Rod Meloni: Wayne County and emergency management

Wayne County's money problems make stake takeover almost inevitable

DETROIT - Wading into the inner workings of Wayne County is like Chinese water torture. It's a slow steady drip, drip, drip of financial trouble.

With every drop of water the point is also driven painfully home that unless something major changes soon an emergency manager will be in the Guardian Building.

Wayne County, much like its next door neighbor the City of Detroit, is incapable of staying within its budget, and is uninterested in doing the requisite cutting that would stave off emergency management.

That was the conclusion that came out of today's audit committee meeting inside the Guardian towers. The committee spent quite a bit of time lamenting the fact County Executive Bob Ficano and Sheriff Benny Napoleon essentially ignore the newly rebuilt and approved County Benefit Enrolled Ordinance. That requires "the County of Wayne shall not provide a benefit to an elected official, employee or contractor without prior approval, by a majority vote, of the Wayne County Commission."

Auditor General Willie Mayo wrote in his audit report discussed at the meeting today: "Our office finds it difficult to understand how the County Benefit Enrolled Ordinance can be passed by a majority of the commissioners and the administration can elect not to follow Ordinance 2012-096."

The commissioners and Mayo made it abundantly clear in their discussions today the County Executive and the Sheriff have decided they can hire and fire at will and don't need anyone's approval. They apparently also do not feel it necessary to work especially hard on cutting budgets, costs or employees. Mayo started a discussion on something in municipal finance called a "fringe factor."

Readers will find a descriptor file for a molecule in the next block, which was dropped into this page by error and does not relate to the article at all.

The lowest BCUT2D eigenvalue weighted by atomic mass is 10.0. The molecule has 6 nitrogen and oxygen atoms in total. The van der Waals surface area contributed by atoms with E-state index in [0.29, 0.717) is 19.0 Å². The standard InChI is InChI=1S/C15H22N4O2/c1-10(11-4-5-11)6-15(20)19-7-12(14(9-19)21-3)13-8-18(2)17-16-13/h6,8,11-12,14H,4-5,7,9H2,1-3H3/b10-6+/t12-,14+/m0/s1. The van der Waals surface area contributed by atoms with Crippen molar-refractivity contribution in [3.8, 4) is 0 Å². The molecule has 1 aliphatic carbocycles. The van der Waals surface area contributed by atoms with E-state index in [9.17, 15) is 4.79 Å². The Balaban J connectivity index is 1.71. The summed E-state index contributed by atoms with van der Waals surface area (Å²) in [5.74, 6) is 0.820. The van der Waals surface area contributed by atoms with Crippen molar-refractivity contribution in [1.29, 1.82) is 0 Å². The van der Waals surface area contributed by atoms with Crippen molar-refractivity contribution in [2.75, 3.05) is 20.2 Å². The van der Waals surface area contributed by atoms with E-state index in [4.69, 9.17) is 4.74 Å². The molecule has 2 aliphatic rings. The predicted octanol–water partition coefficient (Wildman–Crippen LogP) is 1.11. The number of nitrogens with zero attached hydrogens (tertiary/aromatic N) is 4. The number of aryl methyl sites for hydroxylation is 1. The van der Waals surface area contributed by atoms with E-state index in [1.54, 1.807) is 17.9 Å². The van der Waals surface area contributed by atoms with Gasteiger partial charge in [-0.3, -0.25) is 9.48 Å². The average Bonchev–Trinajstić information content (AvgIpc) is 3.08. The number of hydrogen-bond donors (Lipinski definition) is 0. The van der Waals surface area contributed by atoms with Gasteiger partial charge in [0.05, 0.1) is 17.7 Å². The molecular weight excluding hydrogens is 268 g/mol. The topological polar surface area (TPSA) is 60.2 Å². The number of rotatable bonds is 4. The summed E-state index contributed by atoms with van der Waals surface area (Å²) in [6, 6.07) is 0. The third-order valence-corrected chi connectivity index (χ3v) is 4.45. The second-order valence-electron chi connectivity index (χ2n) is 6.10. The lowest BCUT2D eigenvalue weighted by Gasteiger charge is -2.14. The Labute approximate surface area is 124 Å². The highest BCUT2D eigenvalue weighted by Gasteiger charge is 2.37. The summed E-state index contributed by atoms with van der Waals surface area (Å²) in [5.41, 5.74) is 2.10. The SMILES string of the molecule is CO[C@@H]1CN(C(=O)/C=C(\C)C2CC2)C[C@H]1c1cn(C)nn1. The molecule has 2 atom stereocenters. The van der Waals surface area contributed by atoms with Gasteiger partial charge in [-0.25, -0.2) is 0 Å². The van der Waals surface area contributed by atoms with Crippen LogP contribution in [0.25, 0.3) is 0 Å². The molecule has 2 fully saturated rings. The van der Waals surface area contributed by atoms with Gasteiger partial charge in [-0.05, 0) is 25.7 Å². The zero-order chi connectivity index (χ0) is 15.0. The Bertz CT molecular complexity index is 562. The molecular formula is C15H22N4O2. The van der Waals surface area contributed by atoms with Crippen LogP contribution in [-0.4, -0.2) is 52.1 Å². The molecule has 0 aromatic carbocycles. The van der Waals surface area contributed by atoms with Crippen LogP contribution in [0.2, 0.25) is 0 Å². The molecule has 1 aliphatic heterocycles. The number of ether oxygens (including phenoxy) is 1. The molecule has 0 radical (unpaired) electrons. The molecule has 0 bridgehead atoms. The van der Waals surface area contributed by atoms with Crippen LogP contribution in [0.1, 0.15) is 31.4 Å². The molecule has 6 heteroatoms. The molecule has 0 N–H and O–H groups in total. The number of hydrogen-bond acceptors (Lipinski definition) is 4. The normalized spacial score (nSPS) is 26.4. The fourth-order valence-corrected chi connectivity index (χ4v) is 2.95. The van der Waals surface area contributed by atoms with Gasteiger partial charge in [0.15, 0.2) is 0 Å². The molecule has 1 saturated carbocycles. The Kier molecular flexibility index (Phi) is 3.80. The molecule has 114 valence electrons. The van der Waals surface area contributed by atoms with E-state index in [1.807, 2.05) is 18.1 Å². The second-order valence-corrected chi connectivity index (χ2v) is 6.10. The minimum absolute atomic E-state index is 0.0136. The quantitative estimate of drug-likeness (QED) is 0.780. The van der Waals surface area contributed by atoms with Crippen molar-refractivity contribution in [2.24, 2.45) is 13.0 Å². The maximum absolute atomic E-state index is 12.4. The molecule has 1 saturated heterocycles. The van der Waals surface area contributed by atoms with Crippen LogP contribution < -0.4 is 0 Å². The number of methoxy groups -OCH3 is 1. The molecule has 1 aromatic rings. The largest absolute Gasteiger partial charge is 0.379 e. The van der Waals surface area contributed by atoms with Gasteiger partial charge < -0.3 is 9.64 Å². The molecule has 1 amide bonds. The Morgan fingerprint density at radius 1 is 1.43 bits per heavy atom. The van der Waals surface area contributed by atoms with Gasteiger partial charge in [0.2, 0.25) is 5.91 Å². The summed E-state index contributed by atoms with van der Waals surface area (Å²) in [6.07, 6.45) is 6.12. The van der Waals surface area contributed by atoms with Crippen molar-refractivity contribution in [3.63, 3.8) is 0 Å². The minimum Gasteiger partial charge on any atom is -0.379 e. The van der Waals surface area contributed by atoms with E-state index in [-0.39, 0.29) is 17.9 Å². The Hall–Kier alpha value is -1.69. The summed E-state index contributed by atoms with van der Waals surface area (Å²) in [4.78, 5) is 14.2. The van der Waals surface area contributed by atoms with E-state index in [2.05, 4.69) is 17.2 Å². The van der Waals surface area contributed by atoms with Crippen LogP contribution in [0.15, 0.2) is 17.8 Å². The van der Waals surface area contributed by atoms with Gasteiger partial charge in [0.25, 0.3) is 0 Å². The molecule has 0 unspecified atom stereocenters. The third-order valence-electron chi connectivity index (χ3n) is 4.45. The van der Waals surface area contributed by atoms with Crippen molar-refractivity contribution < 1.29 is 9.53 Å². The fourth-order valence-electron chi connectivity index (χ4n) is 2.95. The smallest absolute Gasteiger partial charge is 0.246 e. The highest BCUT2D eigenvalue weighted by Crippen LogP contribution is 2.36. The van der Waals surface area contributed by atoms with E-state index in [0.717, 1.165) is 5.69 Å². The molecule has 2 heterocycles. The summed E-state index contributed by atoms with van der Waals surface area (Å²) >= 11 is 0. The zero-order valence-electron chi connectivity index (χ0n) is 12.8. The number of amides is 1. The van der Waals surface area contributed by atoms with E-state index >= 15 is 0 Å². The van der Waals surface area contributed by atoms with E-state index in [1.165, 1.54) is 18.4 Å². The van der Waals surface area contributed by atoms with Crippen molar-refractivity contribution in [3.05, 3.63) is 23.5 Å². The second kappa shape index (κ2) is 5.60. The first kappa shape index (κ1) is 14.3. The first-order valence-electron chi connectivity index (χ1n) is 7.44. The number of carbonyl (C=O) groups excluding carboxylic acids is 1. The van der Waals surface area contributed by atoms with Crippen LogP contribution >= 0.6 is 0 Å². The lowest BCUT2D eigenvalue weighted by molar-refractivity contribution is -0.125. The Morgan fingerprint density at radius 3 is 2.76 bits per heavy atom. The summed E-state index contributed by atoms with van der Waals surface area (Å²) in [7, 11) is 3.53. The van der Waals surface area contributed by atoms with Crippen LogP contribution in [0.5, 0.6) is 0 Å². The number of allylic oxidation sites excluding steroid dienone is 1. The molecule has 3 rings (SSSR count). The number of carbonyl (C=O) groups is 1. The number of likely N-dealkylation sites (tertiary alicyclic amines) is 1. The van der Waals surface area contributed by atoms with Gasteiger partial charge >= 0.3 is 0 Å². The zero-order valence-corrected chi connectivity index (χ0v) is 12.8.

That is what is paid to an employee beyond regular pay.

Mayo reported in his audit: "We determined from budgeted information for Fiscal Year 2014, the percentage of benefits provided to county employees were as follows: hospitalization (44%); retirement (40%); (9%) payroll taxes and others. These calculations represent the 93% fringe factors being paid for each dollar in wages paid by Wayne County."

Translation: for every dollar paid a Wayne County employee, the county also pays 93 cents more in legacy costs. To put that into a proper perspective, municipal finance experts I have spoken with say a good number would be 30 cents. Bankrupt Detroit is somewhere between 60 and 70 cents. Mayo pleaded with the audit committee to consider pressing the Sheriff and the Executive for cost cutting alternatives like changing the pension to a defined contribution plan [like a 401k], privatizing the jail and others. He calls this kind of benefits load unsustainable and will surely bring in an emergency manager without dramatic and swift change.

Now one might say, and the County Executive usually does when you ask him about such things, that this is only one audit report that is overstating the problem. Well let's do some math here. In just the past few months we have chronicled here on this blog the following: Sheriff's Department car and transport vehicles have had their BP gasoline credit cards turned off twice this year for lack of payment. They remain that way tonight. The vehicles have to drive a half hour from downtown out near the airport to a Wayne County maintenance yard to gas up and drive back. It's coming from the maintenance budget. It's not bad enough the sheriff's office can't pay its bills; the fix is more expensive than the original problem.